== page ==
Wake School Board to Hold Public Hearing on Student Assignment Plan
What do you want for your child from public schooling? A diverse school body? High academic standards? A school close to home? School choice? All of the above? How do we get from here to there, and which goals will take precedence over others is the question foremost in the minds of parents with school-aged kids in Wake County, where the debate between diversity and “neighborhood” schools has grown contentious over the past two years.
On Tuesday, Oct. 4, Wake County Public School System Superintendent Tony Tata presented a draft student assignment plan to the Board of Education. Wake County parents now have a chance to voice their opinion of the plan at a public hearing at 5 p.m., Oct. 13, at Broughton High School.
If you’d like to speak at the Oct. 13 meeting, you’ll need to sign up online at www.wcpss.net, starting at 9 a.m. on Saturday, Oct. 8, or at the door from 4 to 4:50 p.m. on the day of the hearing. Speakers will have two minutes each for their comments.
After that meeting, change is expected to come quickly, with a vote on adopting the proposal set for Oct. 18, according to a timeline released by Tata on Friday. The new plan lets families choose from a list of schools, most of which are closest to where they live rather than being assigned to a “base” school based on their address, as is current practice.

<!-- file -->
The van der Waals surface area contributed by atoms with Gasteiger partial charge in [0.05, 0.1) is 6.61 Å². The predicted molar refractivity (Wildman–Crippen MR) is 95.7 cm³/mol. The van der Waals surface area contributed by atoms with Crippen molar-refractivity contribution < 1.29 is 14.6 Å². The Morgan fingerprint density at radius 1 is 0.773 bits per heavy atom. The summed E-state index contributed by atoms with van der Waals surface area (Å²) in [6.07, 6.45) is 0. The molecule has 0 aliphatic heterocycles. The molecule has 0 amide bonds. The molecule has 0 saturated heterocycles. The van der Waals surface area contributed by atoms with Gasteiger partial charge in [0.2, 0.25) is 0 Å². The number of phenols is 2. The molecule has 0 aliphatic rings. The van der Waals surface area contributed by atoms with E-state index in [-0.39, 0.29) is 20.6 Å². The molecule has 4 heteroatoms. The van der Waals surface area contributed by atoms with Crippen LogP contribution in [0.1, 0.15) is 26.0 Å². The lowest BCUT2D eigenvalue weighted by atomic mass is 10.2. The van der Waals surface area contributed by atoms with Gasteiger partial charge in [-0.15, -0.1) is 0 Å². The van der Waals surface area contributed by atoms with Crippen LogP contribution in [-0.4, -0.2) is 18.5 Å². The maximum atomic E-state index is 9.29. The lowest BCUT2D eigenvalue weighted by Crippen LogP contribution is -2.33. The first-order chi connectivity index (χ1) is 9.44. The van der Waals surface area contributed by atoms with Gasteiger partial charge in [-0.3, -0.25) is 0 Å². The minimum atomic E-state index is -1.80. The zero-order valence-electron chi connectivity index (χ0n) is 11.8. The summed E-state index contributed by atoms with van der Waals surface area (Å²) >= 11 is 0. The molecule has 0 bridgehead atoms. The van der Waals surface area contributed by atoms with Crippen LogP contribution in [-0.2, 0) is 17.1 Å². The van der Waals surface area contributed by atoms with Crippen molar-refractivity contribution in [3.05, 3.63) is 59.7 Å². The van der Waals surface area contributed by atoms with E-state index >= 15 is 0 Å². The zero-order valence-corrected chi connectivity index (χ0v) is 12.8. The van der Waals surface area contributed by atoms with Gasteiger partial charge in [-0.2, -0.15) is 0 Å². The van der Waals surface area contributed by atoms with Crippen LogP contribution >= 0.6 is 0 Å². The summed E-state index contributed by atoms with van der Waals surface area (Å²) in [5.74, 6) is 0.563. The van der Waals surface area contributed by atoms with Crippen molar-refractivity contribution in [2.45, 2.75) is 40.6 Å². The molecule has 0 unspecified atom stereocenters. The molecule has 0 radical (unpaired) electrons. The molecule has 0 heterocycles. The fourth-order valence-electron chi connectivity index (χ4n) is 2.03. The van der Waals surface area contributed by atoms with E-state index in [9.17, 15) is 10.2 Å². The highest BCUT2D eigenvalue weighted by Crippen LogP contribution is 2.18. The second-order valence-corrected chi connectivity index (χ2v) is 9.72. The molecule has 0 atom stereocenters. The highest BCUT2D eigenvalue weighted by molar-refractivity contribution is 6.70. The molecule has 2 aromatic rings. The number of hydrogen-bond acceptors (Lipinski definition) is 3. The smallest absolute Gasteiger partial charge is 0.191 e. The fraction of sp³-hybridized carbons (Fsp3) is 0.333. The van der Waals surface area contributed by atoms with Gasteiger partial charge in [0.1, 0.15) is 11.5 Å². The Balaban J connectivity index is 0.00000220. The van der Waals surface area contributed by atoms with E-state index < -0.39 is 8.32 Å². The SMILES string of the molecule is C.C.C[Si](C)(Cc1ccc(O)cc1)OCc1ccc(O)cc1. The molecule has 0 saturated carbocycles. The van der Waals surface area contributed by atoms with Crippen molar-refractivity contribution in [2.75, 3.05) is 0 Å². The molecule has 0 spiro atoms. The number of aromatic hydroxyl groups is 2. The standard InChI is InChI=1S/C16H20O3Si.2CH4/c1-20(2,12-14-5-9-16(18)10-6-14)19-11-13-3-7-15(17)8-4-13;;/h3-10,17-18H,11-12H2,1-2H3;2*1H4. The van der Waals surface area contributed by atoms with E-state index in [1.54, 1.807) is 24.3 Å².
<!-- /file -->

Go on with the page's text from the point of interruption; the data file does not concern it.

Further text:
If approved by the board, the plan would go into effect for the 2012-2013 school year. Critics argue that changes are coming too quickly, leaving them little time to assess what they mean, but in presenting the timeline, Tata noted that the seven months of work spent on the plan by the Student Assignment Task Force were nearly four times more than the time taken by a previous superintendent in introducing and getting approved 28 relatively unproven magnet programs to Wake County schools.
“We believe our plan is equally visionary and has undergone substantial rigor,” he said in a statement.
Parents will also have a chance to determine the direction that schools take by voting on Oct. 11 for candidates for the Wake County school board, where five of the nine seats are up for grabs, and where their views on diversity in schools run the gamut.
This article was updated Oct. 5.?